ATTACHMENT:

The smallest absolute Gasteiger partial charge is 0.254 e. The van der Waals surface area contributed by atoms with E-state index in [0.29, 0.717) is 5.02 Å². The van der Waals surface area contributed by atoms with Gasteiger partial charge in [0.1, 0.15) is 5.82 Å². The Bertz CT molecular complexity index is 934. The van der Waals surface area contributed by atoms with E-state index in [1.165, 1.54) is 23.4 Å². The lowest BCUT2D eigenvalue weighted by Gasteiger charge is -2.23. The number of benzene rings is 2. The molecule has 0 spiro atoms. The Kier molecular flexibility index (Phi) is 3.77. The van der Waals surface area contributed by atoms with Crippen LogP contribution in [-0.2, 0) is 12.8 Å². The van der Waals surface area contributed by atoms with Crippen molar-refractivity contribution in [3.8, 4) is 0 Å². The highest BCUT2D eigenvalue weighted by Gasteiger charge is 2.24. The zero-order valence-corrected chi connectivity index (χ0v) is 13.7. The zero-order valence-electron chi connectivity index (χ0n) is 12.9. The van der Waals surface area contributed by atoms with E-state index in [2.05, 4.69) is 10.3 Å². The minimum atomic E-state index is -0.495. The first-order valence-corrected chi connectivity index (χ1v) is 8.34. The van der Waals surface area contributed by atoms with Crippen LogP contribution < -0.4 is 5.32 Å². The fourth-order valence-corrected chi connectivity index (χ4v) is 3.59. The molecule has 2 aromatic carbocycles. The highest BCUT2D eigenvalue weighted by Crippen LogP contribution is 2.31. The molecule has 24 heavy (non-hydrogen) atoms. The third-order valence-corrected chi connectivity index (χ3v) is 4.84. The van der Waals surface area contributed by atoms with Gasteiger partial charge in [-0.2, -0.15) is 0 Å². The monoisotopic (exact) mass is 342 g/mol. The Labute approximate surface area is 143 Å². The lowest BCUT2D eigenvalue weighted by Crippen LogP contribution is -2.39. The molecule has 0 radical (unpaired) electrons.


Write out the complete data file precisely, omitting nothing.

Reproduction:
The smallest absolute Gasteiger partial charge is 0.254 e. The van der Waals surface area contributed by atoms with E-state index in [0.29, 0.717) is 5.02 Å². The van der Waals surface area contributed by atoms with Gasteiger partial charge in [0.1, 0.15) is 5.82 Å². The Bertz CT molecular complexity index is 934. The van der Waals surface area contributed by atoms with E-state index in [1.165, 1.54) is 23.4 Å². The lowest BCUT2D eigenvalue weighted by Gasteiger charge is -2.23. The number of benzene rings is 2. The molecule has 0 spiro atoms. The Kier molecular flexibility index (Phi) is 3.77. The van der Waals surface area contributed by atoms with Crippen LogP contribution in [-0.2, 0) is 12.8 Å². The van der Waals surface area contributed by atoms with Crippen molar-refractivity contribution in [3.8, 4) is 0 Å². The highest BCUT2D eigenvalue weighted by Gasteiger charge is 2.24. The zero-order valence-corrected chi connectivity index (χ0v) is 13.7. The zero-order valence-electron chi connectivity index (χ0n) is 12.9. The van der Waals surface area contributed by atoms with E-state index in [2.05, 4.69) is 10.3 Å². The minimum atomic E-state index is -0.495. The first-order valence-corrected chi connectivity index (χ1v) is 8.34. The van der Waals surface area contributed by atoms with Crippen LogP contribution < -0.4 is 5.32 Å². The fourth-order valence-corrected chi connectivity index (χ4v) is 3.59. The molecule has 2 aromatic carbocycles. The highest BCUT2D eigenvalue weighted by Crippen LogP contribution is 2.31. The molecule has 24 heavy (non-hydrogen) atoms. The third-order valence-corrected chi connectivity index (χ3v) is 4.84. The van der Waals surface area contributed by atoms with Gasteiger partial charge in [-0.2, -0.15) is 0 Å². The monoisotopic (exact) mass is 342 g/mol. The Labute approximate surface area is 143 Å². The lowest BCUT2D eigenvalue weighted by Crippen LogP contribution is -2.39. The molecule has 0 radical (unpaired) electrons.